On Thursday, River City High School in West Sacramento reported the first known outbreak of the omicron variant of COVID-19 in the region, according to Yolo County health officials.
The outbreak involves six people, five of whom are students at the high school. Four of those students shared a class period. While two of the individuals with COVID-19 were fully vaccinated, both did not have a booster shot. The other four people were unvaccinated, Yolo County health officer Dr. Aimee Sisson said.
“Two of the cases are confirmed to be omicron by genotyping done at the UC Davis Genome Center,” Sisson said. “The rest were presumed to be omicron.”
According to Sisson, all six people had mild symptoms, no one required hospitalization and some have already recovered from COVID-19. The first of the students turned symptomatic on Dec. 9, and the latest positive case was yesterday.
Parents were notified of the outbreak on Wednesday night via a letter from the Washington Unified School District, where River City is located.
While Sisson doesn’t think those omicron cases are directly linked to the omicron case identified last week in West Sacramento, she said the outbreak indicates omicron spread in the Yolo County community and that the county is “concerned” due to how easily the variant spreads.
A press release from Yolo County Health and Human Services and Washington Unified states that the number of cases connected to the outbreak is expected to rise as testing continues. An outbreak is defined as three or more linked cases in a location within a 14-day period.
As of Dec. 15, Washington Unified reported nine student positive cases, including the five at River City High School. Between Aug. 5 and Dec. 15 there were 179 positive cases and 1,519 exposures in the school district, based on its COVID-19 dashboard.
The Yolo County Health and Human Services Agency department was notified of an omicron case by the UC Davis Genome Center on Tuesday morning. After analysis, the agency found the outbreak was localized to River City High School. Sisson credited the PCR analysis at the UC Davis Genome Center, which provides preliminary results faster than whole genome sequencing, to helping the county act quickly.
“My hunch is that other communities have omicron outbreaks and omicron outbreaks in schools, they just haven’t identified them as being omicron,” she said.
According to the press release, Healthy Davis Together, Yolo County staff and a state-supported outbreak team are offering on-campus COVID-19 testing Thursday and Friday for students and staff, before the school goes on winter break. The school will also be offering all students and staff take-home antigen tests.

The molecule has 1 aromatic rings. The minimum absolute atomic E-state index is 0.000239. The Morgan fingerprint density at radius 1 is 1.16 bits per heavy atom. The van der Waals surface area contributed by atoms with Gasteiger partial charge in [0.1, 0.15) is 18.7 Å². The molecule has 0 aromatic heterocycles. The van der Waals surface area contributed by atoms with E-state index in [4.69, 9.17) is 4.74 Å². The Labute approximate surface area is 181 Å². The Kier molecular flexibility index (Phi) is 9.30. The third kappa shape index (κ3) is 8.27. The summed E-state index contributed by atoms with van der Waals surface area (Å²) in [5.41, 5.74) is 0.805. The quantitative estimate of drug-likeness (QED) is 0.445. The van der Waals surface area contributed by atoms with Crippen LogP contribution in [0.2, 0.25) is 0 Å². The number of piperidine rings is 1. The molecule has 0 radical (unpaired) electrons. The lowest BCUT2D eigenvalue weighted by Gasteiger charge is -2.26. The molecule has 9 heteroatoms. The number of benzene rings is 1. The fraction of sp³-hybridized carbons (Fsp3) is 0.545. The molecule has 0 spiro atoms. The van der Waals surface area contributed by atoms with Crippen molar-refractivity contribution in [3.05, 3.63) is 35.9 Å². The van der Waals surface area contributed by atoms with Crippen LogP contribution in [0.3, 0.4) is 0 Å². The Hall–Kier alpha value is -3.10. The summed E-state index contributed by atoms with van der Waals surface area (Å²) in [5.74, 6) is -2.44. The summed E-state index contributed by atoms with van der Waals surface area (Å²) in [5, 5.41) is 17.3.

The Yolo County Health and Human Services Agency strongly recommends all students get tested immediately.
“Because of the fact that in a high school, students transition between several classrooms over the course of a day, you can see how six cases who are each in six different classrooms can quickly expose a lot of people,” Sisson said. “That’s why we’re bringing in testing teams and recommending that everybody on the entire campus gets tested. That way, we can get a better sense of the extent of spread.”
According to Sacramento County spokesperson Janna Haynes, Sacramento County has not yet reported its first clinical case of omicron, though the variant has been found in wastewater samples.
In an interview with McClatchy last week, the president’s chief medical advisor Dr. Anthony Fauci said that preliminary data from South Africa showed that while data strongly supports the idea that omicron has a transmission advantage, hospitalization rates indicate that the variant has less severe effects.
But Fauci said it was important not to take the variant lightly.
“If it really is much more transmissible, just the quantity alone of people getting infected could outbalance the positive nature of it being less severe,” he said. “If you have something that has a small level infection and a high degree of severity, that might be equivalent to something that has a wide degree of infection and a small degree of severity.”
Sisson echoed that, adding that the county’s main concern was that Yolo County hospitals are already filled, and the majority of beds aren’t taken up by COVID-19 cases.
“We worry about omicron from the perspective of potentially overwhelming our healthcare system,” she said. “If we have an increase in COVID cases because of omicron, we won’t have room in our hospitals to fit people.”
The county has not announced a change in protocols so far, but Sisson recommended that people “keep their wits about them” heading into the holiday season and make sure they get vaccinated, get the booster shot, test before and after travel and stay masked.
“No longer is a two-layer fabric mask considered adequate protection — people should at least put a removable filter in between those two fabric layers or do double-masking with a surgical mask on the inside and a fabric mask on the outside, to get a combination of filtration and a good fit,” she said.
Other good alternatives are N95 or KN95 masks.
California is currently under a statewide order, effective Dec. 15 to Jan. 15, which mandates mask-wearing in all indoor settings regardless of vaccination status.
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